Freud, however, saw guilt as something to avoid. He was all about preserving the “self” and getting rid of bad feelings, claiming feelings of guilt led to mental disorders (anxiety, depression, low self-esteem, aggression, etc.). In Civilization and Its Discontents (1930), he called guilt the “most important problem in the development of civilization.”

This is not to say that all guilt is constructive. Excessive guilt can fill us with despair and drain our energy. But Freud claimed any type of remorse was damaging.

His “remedies” included removing the “sinful” labels from the infractions (seeing morality in relative terms), blaming biology (taking the stance that mankind is wired to behave the way it does), and making excuses to justify wrong behaviors.

This is exactly what humankind wants to hear—that it can continue sinning without feeling any pangs of regret for doing so.

5. “People should be able to satisfy their sexual desires any way they please.”

Freud saw sexual repression as a huge burden on mankind. He theorized people are compelled to repress their sexual impulses in order to comply with society’s moral and social standards. These urges are pushed into the unconscious mind where they create conflict with a person’s conscience, which also resides in the unconscious. This leads to feelings of guilt, Freud contended, and in turn, psychological disturbances.

Certainly the biggest lie perpetuated by Freud was that humanity doesn’t need God.Freud insisted that sexual desires should be released and gratified in any way desired, including premarital sex, infidelity, pedophilia, homosexual activity and pornography. He claimed that removing sexual restrictions improves one’s emotional health and reduces societal problems.

However, the Bible sanctions just one way to fulfill sexual urges: within a husband-and-wife union. Any desires outside of that must indeed be repressed.

In 1 Thessalonians 4:3-4 Paul admonishes us, “Abstain from sexual immorality; that each one of you know how to control his own body” (English Standard Version). Self-control is not a burden but a vital character strength, something we need to exercise in every aspect of our lives.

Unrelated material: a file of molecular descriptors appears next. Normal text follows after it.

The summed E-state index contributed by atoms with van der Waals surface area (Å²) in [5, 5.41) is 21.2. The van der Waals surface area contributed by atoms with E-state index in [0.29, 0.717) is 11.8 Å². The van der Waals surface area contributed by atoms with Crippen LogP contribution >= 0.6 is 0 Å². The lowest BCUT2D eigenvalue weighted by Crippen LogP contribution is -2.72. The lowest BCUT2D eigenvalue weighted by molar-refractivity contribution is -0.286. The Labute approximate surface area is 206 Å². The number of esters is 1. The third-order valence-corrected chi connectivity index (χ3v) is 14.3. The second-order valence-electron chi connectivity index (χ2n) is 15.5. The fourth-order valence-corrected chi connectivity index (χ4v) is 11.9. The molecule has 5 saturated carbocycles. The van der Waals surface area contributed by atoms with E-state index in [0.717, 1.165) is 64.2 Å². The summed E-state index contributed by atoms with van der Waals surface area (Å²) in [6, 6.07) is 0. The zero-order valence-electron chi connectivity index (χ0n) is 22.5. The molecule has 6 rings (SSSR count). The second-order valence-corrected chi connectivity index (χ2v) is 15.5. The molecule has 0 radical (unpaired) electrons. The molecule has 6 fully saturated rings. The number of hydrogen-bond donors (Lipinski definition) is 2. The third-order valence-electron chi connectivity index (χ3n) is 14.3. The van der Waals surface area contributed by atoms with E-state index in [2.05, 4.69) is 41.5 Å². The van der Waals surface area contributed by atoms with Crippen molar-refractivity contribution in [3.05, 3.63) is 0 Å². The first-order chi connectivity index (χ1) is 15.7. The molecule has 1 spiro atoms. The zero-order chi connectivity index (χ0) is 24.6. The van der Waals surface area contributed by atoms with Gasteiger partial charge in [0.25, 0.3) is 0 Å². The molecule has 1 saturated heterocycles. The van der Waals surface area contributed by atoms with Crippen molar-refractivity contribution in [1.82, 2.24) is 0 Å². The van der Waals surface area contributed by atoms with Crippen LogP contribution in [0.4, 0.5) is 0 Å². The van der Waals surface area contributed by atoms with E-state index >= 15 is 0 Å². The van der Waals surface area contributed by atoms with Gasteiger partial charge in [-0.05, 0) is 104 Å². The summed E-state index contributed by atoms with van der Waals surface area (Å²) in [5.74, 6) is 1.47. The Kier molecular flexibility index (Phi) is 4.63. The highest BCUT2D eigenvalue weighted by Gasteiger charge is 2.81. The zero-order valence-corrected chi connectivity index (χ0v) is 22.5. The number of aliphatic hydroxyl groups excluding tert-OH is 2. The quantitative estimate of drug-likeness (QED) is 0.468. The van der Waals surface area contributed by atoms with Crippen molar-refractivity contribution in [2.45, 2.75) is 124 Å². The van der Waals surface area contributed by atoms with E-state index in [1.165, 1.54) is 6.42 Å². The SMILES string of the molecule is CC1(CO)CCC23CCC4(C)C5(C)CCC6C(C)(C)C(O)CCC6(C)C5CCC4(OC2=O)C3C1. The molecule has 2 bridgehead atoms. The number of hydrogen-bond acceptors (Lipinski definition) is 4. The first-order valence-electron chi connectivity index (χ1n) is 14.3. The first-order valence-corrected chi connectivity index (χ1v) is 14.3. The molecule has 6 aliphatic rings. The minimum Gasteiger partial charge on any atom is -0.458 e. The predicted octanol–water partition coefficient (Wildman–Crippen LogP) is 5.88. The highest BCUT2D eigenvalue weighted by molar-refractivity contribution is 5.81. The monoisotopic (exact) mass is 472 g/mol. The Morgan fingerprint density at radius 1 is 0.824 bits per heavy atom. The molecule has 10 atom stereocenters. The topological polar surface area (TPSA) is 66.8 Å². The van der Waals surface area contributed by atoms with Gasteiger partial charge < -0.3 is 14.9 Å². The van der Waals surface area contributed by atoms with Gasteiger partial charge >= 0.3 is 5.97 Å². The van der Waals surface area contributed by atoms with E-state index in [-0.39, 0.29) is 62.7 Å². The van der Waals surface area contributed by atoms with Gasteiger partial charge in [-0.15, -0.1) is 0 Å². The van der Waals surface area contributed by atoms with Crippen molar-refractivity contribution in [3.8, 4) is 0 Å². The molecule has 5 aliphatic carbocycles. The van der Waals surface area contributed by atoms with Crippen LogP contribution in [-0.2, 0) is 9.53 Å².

6. “God is not the answer.”

Certainly the biggest lie perpetuated by Freud was that humanity doesn’t need God. Freud insisted that God was nothing more than a “psychological projection” that served to shield people from realities and problems they couldn’t cope with on their own. He thought a “truly civilized society” was possible only if humanity was “set free” from its belief in God.

Freud saw science as the answer to all of mankind’s problems. He said that religion needed to be destroyed so science could prosper. He said art, philosophy and religion were the three powers that could dispute the position of science but added, “Religion alone is to be taken seriously as an enemy” (New Introductory Lectures on Psycho-Analysis, 1933).

The irony is that while Freud put much work into studying neuroses, his theories were destined to be flawed. The subject matter of all his work was actually spiritual in nature. Controlling personal desires, understanding the mind, relating to others, responding to shortcomings, etc. all require godly understanding. His work could not be truly successful because he rejected the source of spiritual knowledge, God.

Freud’s ideologies were humanist in nature—based on human-centered thinking, rather than on God. No one can ever have a proper understanding of the human psyche when our Creator is left out of the reasoning process (Proverbs 9:10).

Like Karl Marx, Charles Darwin and other influential “thinkers,” Freud didn’t think God was the answer to mankind’s problems. In fact, God is the only answer.

About the Author

Becky Sweat

Becky Sweat is a member of the Church of God, a Worldwide Association.